- Organizational culture and HR problems
- Negative brand image
One major weakness that Walmart has is its organizational culture. Throughout its existence, Walmart has tried to decrease its operational costs in order to grow its price advantage by sacrificing the employee well-being. Consequently, it has negatively affected employee satisfaction. Despite the fact that Walmart has increased the wages, the HR environment and corporate culture still needs to be readjusted. Walmart China needs to provide its employees with security and satisfaction and improve its relations the government of China. The second weakness of Walmart is negative brand image obtained due to multiple failures. EDLP strategy, which has paid the retailer rich dividends in other international markets, did not suitably pay off in the Chinese market. Also, there was a crackdown by Chinese government following accusations of distributing meat products that were “adulterated and mislabeled” (John, 2015). Walmart’s Nanning store, there were accusations that Walmart used expired eggs to prepare food for customers (BBC News, 2012). In another incident, officials accused Walmart’s Dazhou stores of selling pork ribs from diseased pigs (BBC News, 2012).
- Competitive pressure
- Trade Relation between US and China
One of the Walmart’s biggest threat is competitors like Metro, Tesco, Carrefour and Sun-Art. These rivals have the similar business model as of Walmart in terms of it low cost strategy. Also, increasing social threats from local groups that think Walmart’s presence threatens the livelihood of small business owners, since they lose to Walmart regarding price and selection. The other threat for Walmart is existing political climate which can negatively influence Walmart growth strategies. This might cause trade complications which can hinder the possibility of Walmart to grow in China.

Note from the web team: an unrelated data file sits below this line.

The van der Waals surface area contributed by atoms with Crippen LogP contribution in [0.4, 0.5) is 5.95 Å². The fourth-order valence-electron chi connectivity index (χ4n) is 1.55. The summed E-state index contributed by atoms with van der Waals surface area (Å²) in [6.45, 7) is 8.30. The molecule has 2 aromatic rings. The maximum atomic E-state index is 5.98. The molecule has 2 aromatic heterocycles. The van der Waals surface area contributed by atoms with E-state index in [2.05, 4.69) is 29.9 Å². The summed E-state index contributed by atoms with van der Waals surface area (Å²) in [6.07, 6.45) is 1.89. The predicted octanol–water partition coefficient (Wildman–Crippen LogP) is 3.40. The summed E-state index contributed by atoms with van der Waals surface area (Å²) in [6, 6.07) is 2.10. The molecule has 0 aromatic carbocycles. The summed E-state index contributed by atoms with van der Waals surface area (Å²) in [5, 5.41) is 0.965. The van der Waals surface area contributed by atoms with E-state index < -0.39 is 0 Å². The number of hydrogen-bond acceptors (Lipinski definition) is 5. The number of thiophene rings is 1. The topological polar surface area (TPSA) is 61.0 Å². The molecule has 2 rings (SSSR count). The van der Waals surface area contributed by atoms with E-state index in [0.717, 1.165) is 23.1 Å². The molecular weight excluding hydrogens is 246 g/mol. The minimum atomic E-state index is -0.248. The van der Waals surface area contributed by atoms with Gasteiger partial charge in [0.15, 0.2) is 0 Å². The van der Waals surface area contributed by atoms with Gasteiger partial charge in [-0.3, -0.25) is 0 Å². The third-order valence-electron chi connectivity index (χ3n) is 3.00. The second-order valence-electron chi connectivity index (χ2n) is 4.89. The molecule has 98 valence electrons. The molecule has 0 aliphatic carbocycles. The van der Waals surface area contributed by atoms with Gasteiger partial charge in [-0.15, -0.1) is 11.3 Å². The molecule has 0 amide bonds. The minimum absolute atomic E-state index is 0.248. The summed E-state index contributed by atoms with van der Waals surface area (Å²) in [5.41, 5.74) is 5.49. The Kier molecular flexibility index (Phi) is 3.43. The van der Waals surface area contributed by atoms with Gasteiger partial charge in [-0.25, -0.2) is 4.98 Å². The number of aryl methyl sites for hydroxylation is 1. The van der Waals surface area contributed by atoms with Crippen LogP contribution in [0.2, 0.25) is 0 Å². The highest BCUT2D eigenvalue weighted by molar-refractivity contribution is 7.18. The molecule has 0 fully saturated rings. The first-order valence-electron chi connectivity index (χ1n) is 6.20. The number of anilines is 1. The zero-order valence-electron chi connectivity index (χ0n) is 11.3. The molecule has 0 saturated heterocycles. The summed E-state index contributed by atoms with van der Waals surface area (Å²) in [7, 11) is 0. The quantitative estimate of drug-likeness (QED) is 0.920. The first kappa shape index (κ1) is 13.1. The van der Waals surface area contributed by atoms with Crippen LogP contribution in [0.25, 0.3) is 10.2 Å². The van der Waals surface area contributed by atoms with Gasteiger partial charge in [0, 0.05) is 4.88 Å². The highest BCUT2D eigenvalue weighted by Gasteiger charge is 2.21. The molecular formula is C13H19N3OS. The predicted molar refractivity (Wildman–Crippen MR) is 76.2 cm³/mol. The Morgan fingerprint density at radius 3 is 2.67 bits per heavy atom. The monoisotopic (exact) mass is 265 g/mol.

Through SWOT analysis, the further understanding of various aspects of the company is obtained. There several conclusions that can be derived from the analysis: they need to understand Chinese laws and regulations in a fast manner in order to adjust to local culture and system; the necessity to strengthen Walmart’s primal advantage, which is their economies of scale, thus appeal to more customers shopping in the Walmart due to their low cost.
4.2 Chinese consumer culture analysis
In this part of the paper the culture of Chinese customers analyzed with the help of Hofstede cultural dimension is discussed. By employing the information from factor analysis, Hofstede describes the effect of a society’s culture on the individual values and their behaviors. Hofstede used the following parameters which are continuums of behavior (Hofstede Insights, n.d.):
- Power distance (degree of participation in decision-making concerning all);
- the acceptability of uncertainty;
- masculinity-femininity (masculinity-femininity);
- time horizon of future orientation (short — long).
By exploring Chinese culture through the lens of cultural dimensions, it is attainable to acquire a good overview of differences of Chinese culture relative and US, Walmart’s motherland.
Table 3 Cultural dimensions comparison: China vs USA
o Power distance
Power distance dimension shows that inequality is present between the individuals in society, which represents the attitude of Chinese culture towards these inequalities among people. According to Hofstede Insights “the subordinate-superior relationship tends to be differentiated and there is no resistance against power abuse by superiors; people are influenced by formal authority and sanctions; people should not have aspirations beyond their rank” (Hofstede Insights, n.d.). Power Distance is defined as “the extent to which the less powerful members of institutions and organisations within a country expect and accept that power is distributed unequally”. In comparison, the US Culture describes power as “the degree to which a person is able to influence other people’s ideas and behavior”.
Individualism is “the degree of interdependence a society maintains among its members” (Hofstede Insights). It is connected to how humans perceive themselves in terms of “I” or “We”. As it can be observed in the table above, China is a highly collectivist culture where people work toward group interests and not themselves. Employee commits to people in the organization not to the organization. Individual’s relationships is more important than task